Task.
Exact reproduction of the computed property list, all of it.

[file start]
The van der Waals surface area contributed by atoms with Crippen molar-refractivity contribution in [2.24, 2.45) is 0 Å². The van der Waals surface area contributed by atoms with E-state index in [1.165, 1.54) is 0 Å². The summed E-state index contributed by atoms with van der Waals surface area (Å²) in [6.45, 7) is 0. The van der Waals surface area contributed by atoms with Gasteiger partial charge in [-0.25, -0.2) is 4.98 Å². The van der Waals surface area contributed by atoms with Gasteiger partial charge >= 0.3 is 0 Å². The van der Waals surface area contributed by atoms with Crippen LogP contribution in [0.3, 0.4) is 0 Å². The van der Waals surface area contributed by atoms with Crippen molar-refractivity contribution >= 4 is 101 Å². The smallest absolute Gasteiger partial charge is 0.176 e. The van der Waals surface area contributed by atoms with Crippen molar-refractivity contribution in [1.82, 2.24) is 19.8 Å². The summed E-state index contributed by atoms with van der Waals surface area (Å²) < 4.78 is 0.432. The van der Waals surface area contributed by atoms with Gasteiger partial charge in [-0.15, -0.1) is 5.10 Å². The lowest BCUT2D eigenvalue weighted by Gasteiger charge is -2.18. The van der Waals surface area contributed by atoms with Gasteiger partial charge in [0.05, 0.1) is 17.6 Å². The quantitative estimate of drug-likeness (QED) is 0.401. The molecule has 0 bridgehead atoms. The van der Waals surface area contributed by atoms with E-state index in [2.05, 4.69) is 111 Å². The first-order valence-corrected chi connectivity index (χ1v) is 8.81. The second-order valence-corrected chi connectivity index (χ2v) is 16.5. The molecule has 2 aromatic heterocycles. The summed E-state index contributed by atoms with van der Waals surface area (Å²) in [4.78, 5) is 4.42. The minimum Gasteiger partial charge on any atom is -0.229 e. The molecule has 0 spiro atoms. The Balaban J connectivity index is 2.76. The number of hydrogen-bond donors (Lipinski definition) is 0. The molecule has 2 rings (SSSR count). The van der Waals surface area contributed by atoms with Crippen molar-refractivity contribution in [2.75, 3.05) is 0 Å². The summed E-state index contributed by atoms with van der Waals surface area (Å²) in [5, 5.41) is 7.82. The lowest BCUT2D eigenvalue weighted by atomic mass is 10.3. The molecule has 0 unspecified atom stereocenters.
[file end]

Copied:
The van der Waals surface area contributed by atoms with Crippen molar-refractivity contribution in [2.24, 2.45) is 0 Å². The van der Waals surface area contributed by atoms with E-state index in [1.165, 1.54) is 0 Å². The summed E-state index contributed by atoms with van der Waals surface area (Å²) in [6.45, 7) is 0. The van der Waals surface area contributed by atoms with Gasteiger partial charge in [-0.25, -0.2) is 4.98 Å². The van der Waals surface area contributed by atoms with Gasteiger partial charge >= 0.3 is 0 Å². The van der Waals surface area contributed by atoms with Crippen LogP contribution in [0.3, 0.4) is 0 Å². The van der Waals surface area contributed by atoms with Crippen molar-refractivity contribution >= 4 is 101 Å². The smallest absolute Gasteiger partial charge is 0.176 e. The van der Waals surface area contributed by atoms with Crippen molar-refractivity contribution in [1.82, 2.24) is 19.8 Å². The summed E-state index contributed by atoms with van der Waals surface area (Å²) < 4.78 is 0.432. The van der Waals surface area contributed by atoms with Gasteiger partial charge in [-0.15, -0.1) is 5.10 Å². The lowest BCUT2D eigenvalue weighted by Gasteiger charge is -2.18. The van der Waals surface area contributed by atoms with Gasteiger partial charge in [0.05, 0.1) is 17.6 Å². The quantitative estimate of drug-likeness (QED) is 0.401. The molecule has 0 bridgehead atoms. The van der Waals surface area contributed by atoms with E-state index in [2.05, 4.69) is 111 Å². The first-order valence-corrected chi connectivity index (χ1v) is 8.81. The second-order valence-corrected chi connectivity index (χ2v) is 16.5. The molecule has 2 aromatic heterocycles. The summed E-state index contributed by atoms with van der Waals surface area (Å²) in [4.78, 5) is 4.42. The minimum Gasteiger partial charge on any atom is -0.229 e. The molecule has 0 spiro atoms. The Balaban J connectivity index is 2.76. The number of hydrogen-bond donors (Lipinski definition) is 0. The molecule has 2 rings (SSSR count). The van der Waals surface area contributed by atoms with Crippen molar-refractivity contribution in [2.75, 3.05) is 0 Å². The summed E-state index contributed by atoms with van der Waals surface area (Å²) in [5, 5.41) is 7.82. The lowest BCUT2D eigenvalue weighted by atomic mass is 10.3. The molecule has 0 unspecified atom stereocenters.